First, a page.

NOW LET’S JUMP to readable books that focus on specific historical episodes while avoiding pedantry. Publishing houses, like other media outlets, have dueling worldviews. Regnery, the Fox News of publishing, has a conservative perspective. Some of its books, like Dean Reuter’s The Hidden Nazi (2019), are poorly written, but others, like After the Fall: The Remarkable Comeback of Richard Nixon by Kasey Pipes (2019), move well.
Regnery, like Fox, relishes stories with a sexual background like Star Spangled Scandal: Sex, Murder, and the Trial That Changed America (2019). Author Chris DeRose focuses on the trial of Congressman Dan Sickles, who found his wife committing adultery with the son of national anthem writer Francis Scott Key. Regnery is willing to poke at the pantheon of liberal presidents: Lew Paper’s In the Cauldron: Terror, Tension, and the American Ambassador’s Struggle to Avoid Pearl Harbor, scheduled for Nov. 5 publication, contends that war with Japan was not necessary.
Regnery rightly honors the largely forgotten: Clint Johnson’s Tin Cans & Greyhounds (2019) tells how sailors on the fast escort and attack ships known as destroyers risked death by water and fire—cannons, bombs, torpedoes—as they took on giant battleships during World Wars I and II. John M. Pafford’s The Accidental President (2019) tells more about Chester Arthur than most readers would find interesting—but Arthur did show courage in vetoing the racist Chinese Exclusion Act of 1882.
Regnery books are often action-oriented, and Ships of Oak, Guns of Iron: The War of 1812 and the Forging of the American Navy (2012) is an excellent example of the genre. Author Ronald Utt narrates heroic action without covering up mistakes and sins. He points out the incompetence of President James Madison that led to the British army’s capture of Washington and its burning of the Capitol and other public buildings.
Books from Encounter, the publisher of McClay’s Land of Hope, tend to emphasize ideas over action. Greg Weiner’s Old Whigs: Burke, Lincoln & the Politics of Prudence (2019) shows that “prudence” is not timid or fearful: It represents “a moral commitment to the limits of individual reason.” Edmund Burke and Abraham Lincoln both had the good judgment to distinguish between ordinary moments and genuine crises: The former demands patience and flexibility, the latter “bold action and unbending tenacity.”
Sentinel, the publisher of A Patriot’s History, also put out Utah Sen. Mike Lee’s Our Lost Declaration (2019), another lively answer to Howard Zinn. Lee obviously loves the Declaration of Independence but does not pretend that all its signers, including its primary author, were saints. Although Thomas Jefferson’s rhetorical opposition to slavery did not survive the editing process, Lee is still depressed that “Jefferson could write about the equal rights of man while his fellow human beings—wholly owned by himself and his family—worked without pay back at Monticello. Think what a shining example Jefferson might have set had he freed his slaves.”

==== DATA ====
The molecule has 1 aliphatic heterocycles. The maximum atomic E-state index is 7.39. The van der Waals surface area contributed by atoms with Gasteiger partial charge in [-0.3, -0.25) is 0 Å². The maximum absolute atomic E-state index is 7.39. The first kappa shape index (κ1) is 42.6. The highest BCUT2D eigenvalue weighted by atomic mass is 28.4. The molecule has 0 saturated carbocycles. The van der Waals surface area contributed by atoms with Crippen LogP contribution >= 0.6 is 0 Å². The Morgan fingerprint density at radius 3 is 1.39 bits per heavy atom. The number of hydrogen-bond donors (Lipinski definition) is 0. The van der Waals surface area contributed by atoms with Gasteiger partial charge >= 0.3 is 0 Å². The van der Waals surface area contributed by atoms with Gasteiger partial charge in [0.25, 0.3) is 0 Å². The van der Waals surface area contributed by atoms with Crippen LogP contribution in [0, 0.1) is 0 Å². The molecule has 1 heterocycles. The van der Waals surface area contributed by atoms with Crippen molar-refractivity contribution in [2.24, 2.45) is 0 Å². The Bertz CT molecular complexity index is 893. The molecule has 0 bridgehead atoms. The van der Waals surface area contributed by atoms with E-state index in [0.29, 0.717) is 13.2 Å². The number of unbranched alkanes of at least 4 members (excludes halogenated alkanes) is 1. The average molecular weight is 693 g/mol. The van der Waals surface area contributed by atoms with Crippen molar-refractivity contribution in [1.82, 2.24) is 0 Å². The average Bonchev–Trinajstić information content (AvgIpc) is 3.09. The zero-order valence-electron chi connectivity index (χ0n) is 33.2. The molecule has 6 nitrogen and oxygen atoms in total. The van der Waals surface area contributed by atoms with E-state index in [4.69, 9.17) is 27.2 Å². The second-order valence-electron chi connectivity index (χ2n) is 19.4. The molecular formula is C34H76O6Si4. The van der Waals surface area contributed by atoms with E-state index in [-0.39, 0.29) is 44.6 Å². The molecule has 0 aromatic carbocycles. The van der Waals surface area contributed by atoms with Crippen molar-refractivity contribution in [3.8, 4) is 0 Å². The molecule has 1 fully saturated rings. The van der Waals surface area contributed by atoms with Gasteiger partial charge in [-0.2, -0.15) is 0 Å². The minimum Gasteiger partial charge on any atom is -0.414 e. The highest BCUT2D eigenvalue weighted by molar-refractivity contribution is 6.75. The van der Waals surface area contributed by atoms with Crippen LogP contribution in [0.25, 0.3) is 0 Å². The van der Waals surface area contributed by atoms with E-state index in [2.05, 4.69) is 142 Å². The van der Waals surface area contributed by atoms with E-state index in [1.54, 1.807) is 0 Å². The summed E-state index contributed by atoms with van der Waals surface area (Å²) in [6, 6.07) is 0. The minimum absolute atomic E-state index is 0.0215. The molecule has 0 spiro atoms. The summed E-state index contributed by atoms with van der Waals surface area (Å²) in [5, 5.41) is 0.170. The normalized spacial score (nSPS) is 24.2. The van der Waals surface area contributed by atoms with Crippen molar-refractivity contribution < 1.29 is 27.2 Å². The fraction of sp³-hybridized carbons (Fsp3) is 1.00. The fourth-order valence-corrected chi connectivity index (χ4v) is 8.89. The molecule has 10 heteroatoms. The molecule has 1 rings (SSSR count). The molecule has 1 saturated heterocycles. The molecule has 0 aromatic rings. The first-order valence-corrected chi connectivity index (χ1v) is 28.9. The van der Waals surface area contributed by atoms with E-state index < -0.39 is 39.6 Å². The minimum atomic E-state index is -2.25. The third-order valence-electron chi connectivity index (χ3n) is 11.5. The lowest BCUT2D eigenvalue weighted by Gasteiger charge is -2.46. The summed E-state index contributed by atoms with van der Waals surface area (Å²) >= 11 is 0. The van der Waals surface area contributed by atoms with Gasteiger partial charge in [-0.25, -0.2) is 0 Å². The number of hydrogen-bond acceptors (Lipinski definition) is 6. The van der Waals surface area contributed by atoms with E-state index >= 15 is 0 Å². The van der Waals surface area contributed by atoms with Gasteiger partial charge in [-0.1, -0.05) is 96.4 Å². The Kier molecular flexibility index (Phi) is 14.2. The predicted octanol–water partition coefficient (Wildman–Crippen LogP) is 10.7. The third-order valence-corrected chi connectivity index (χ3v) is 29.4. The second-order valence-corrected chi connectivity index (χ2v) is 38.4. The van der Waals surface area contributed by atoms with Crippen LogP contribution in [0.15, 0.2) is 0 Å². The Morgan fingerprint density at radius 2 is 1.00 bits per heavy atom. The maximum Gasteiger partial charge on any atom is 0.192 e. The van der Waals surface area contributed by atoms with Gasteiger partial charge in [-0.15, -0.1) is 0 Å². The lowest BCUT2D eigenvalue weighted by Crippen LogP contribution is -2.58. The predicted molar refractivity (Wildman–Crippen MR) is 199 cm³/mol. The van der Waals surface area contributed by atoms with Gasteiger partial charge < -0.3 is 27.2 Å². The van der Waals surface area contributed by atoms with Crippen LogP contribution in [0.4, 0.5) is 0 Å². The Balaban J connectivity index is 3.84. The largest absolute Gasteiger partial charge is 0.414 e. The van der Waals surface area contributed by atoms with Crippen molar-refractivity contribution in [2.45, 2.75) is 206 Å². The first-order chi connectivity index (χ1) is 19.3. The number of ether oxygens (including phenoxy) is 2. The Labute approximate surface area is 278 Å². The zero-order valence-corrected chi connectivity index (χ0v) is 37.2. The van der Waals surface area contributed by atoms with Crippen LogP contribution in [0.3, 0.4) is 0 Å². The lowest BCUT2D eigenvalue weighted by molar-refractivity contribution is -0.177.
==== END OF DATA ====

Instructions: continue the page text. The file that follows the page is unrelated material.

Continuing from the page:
Now let’s move to the liberal (and much bigger) publishing world. Basic Books publishes some good books, such as its recent looks at two chief justices. Richard Brookhiser’s John Marshall (2018) shows how the Supreme Court went from a backwater to a raging torrent, and Joan Biskupic’s The Chief (2019) illuminates John Roberts’ desire to depoliticize the court and have the Supremes sing more melodically. Douglas Egerton’s Heirs of an Honored Name (2019) shows what happened to the descendants of John and John Quincy Adams. But Basic puts out many books like Darren Dochuk’s Anointed With Oil: How Christianity and Crude Made Modern America (2019), a 672-page critique of fundamentalists and Big Oil that could be supplementary reading in a Zinn course.
St. Martin’s Press, part of Macmillan, also leans leftward. Jack Kelly’s The Edge of Anarchy (2019), a liberal history of the 1894 Pullman strike and its aftermath, may gain some readers—but they won’t learn much. Bradley Hart’s Hitler’s American Friends (2018) is better, showing how some senators, business executives, and others shamefully worked alongside the Bund and the Silver Legion. The MSNBC of publishing is Bold Type Books: That’s the new name for Nation Books. Recent titles include The Case Against Free Speech, War Against All Puerto Ricans, and Ask Me About My Uterus, but I couldn’t find Bold Type history books worth recommending.